Bears, politics and bridges all on the summer agenda

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Summer is here! Fourth of July, strawberries, swimming, summer camps, vacation and, dare I say it, travel! Already our Granby social and recreational organizations are holding their typical seasonal face-to-face get-togethers. I now see actual smiles, not just smiling eyes, when visiting our grocery and hardware stores. It has been a long road through the pandemic—now let’s enjoy summer! I know the Drummer staff will, as we do not publish an August issue. Here are my predictions for what we might be facing by the time the next Drummer is published in September:

BOS to create an ordinance against intentional feeding of bears

Granby bears will have to find their own food. Since before the pandemic began, it was known that a few individuals in Granby were intentionally feeding bears and creating dangerous conditions both for the bears, and for nearby Granby residents. Now, the Granby Board of Selectmen (BOS) have agreed to create an ordinance against intentional feeding of bears to address the escalating public safety issues. While the proposed ordinance still has several legal process steps to go through, including a public hearing, it is likely that by the time the next Drummer is published that the issue will turn from enacting legislation to enforcing the law (aka ‘the will of the people’). Will offenders voluntarily refrain from the soon-to-be-illegal action, or will town officials have to enforce the law through imposing fines and taking other legal action against these residents? If you would like a bear-resistant trash container, put your name on the waiting list at DPW (860-653-8960).

Town Management will be undergoing change. Granby is actively seeking applicants for the position of Town Manager, with interim, and former, Town Manager Bill Smith hoping to have his next successor in place by the end of the summer.

For sure, by the next issue our local political parties will have determined—though the July caucus process—their candidates for November’s municipal elections. This includes the entire BOS, which is elected every two years, as well as many other boards and commissions. Both parties are actively seeking residents interested in serving in public office, and unaffiliated or minor party candidates can also apply to be on the ballot. Granby runs on volunteerism—see how to participate in the other postings in this issue.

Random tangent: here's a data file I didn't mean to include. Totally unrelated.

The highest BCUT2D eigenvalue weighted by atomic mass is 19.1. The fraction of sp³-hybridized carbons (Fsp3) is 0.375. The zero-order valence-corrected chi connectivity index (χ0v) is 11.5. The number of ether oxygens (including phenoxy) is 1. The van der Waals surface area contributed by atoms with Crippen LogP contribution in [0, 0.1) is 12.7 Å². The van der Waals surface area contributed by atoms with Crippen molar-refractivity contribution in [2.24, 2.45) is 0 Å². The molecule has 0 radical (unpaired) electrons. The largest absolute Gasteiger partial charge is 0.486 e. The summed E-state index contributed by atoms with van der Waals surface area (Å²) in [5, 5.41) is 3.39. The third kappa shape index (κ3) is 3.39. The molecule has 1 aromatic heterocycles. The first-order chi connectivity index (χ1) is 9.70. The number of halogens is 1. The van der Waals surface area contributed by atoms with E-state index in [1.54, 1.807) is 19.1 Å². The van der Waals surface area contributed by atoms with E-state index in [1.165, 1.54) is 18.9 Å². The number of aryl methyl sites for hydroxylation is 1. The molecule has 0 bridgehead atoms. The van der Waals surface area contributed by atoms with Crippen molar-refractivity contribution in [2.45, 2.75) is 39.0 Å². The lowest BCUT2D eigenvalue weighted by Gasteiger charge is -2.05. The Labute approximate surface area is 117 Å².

Granby demographics are shifting. Did you know the Granby political landscape has changed with registered Democrats (2,433) now outnumbering registered Republicans (2,414)? Unaffiliated voters still outnumber either major party, but why did the tipping point come now? One thing we do know: the number of Granby homes sold were up over 30 percent during the pandemic versus the previous three-year average. Do you wonder about who left, who moved in, and how Granby’s demographics are evolving? Maybe by fall we will know more. Meanwhile, welcome to Granby, newcomers! Hope you all enjoy it here as much as we have.

Infrastructure improvements will be visible—in ways both positive and negative. Over the summer, road overlays should be completed on several major town roads (Barn Door Hills Rd, Bushy Hill Rd, Canton Street Extension, Case Street and Edgerton Road). Hungary Rd and Griffin Rd will undergo some temporary road closures for long-planned-for bridge repairs. And, while the new roundabout at the former “Five Corners” is fully functional, the State plans to start construction work on the Town Center intersections in early fall, the start of a multi-season project to expand turning lanes and increase driving safety. A long-term benefit, but expect some short-term pain.

Will the former Kearns School be in new hands. With the retention of a sales agent and a post-pandemic economy looming, at least one potential buyer has expressed interest. While a lot could change over the summer, the likelihood of a sale should increase as the economy rebounds. Call me an optimist, I just hope the property once again becomes an asset contributing meaningfully to our quality of life here in Granby.

I hope you enjoy your summer, your property and your neighbors. Be mindful of the ever-increasing bear population in our rural-residential town, and support your local businesses and especially our awesome local growers. Food, flowers, fruits and more abound in Granby; live well and prosper!

—Jim Lofink